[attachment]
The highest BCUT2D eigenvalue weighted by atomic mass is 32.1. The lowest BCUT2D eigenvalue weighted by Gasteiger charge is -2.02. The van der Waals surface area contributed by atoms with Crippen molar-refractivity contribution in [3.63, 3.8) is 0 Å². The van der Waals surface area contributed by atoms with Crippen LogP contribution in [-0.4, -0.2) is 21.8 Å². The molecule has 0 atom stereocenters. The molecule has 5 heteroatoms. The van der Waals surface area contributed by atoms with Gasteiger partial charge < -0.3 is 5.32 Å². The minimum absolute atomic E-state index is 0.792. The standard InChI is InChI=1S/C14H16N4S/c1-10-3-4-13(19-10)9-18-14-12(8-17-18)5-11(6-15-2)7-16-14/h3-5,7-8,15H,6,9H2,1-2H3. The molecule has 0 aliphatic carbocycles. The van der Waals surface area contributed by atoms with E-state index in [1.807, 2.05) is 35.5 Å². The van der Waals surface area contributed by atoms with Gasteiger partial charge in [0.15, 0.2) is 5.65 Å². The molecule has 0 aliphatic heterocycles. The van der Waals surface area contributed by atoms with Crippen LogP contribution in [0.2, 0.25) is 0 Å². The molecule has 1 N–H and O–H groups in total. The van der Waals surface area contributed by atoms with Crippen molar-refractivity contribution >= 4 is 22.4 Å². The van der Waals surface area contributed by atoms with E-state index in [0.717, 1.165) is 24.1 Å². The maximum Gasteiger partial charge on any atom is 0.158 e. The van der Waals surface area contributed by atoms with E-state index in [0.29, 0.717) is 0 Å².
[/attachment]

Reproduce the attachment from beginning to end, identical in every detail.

The highest BCUT2D eigenvalue weighted by atomic mass is 32.1. The lowest BCUT2D eigenvalue weighted by Gasteiger charge is -2.02. The van der Waals surface area contributed by atoms with Crippen molar-refractivity contribution in [3.63, 3.8) is 0 Å². The van der Waals surface area contributed by atoms with Crippen LogP contribution in [-0.4, -0.2) is 21.8 Å². The molecule has 0 atom stereocenters. The molecule has 5 heteroatoms. The van der Waals surface area contributed by atoms with Gasteiger partial charge < -0.3 is 5.32 Å². The minimum absolute atomic E-state index is 0.792. The standard InChI is InChI=1S/C14H16N4S/c1-10-3-4-13(19-10)9-18-14-12(8-17-18)5-11(6-15-2)7-16-14/h3-5,7-8,15H,6,9H2,1-2H3. The molecule has 0 aliphatic carbocycles. The van der Waals surface area contributed by atoms with E-state index in [1.807, 2.05) is 35.5 Å². The van der Waals surface area contributed by atoms with Gasteiger partial charge in [0.15, 0.2) is 5.65 Å². The molecule has 0 aliphatic heterocycles. The van der Waals surface area contributed by atoms with Crippen LogP contribution in [0.2, 0.25) is 0 Å². The molecule has 1 N–H and O–H groups in total. The van der Waals surface area contributed by atoms with Crippen molar-refractivity contribution >= 4 is 22.4 Å². The van der Waals surface area contributed by atoms with E-state index in [0.717, 1.165) is 24.1 Å². The maximum Gasteiger partial charge on any atom is 0.158 e. The van der Waals surface area contributed by atoms with E-state index in [0.29, 0.717) is 0 Å².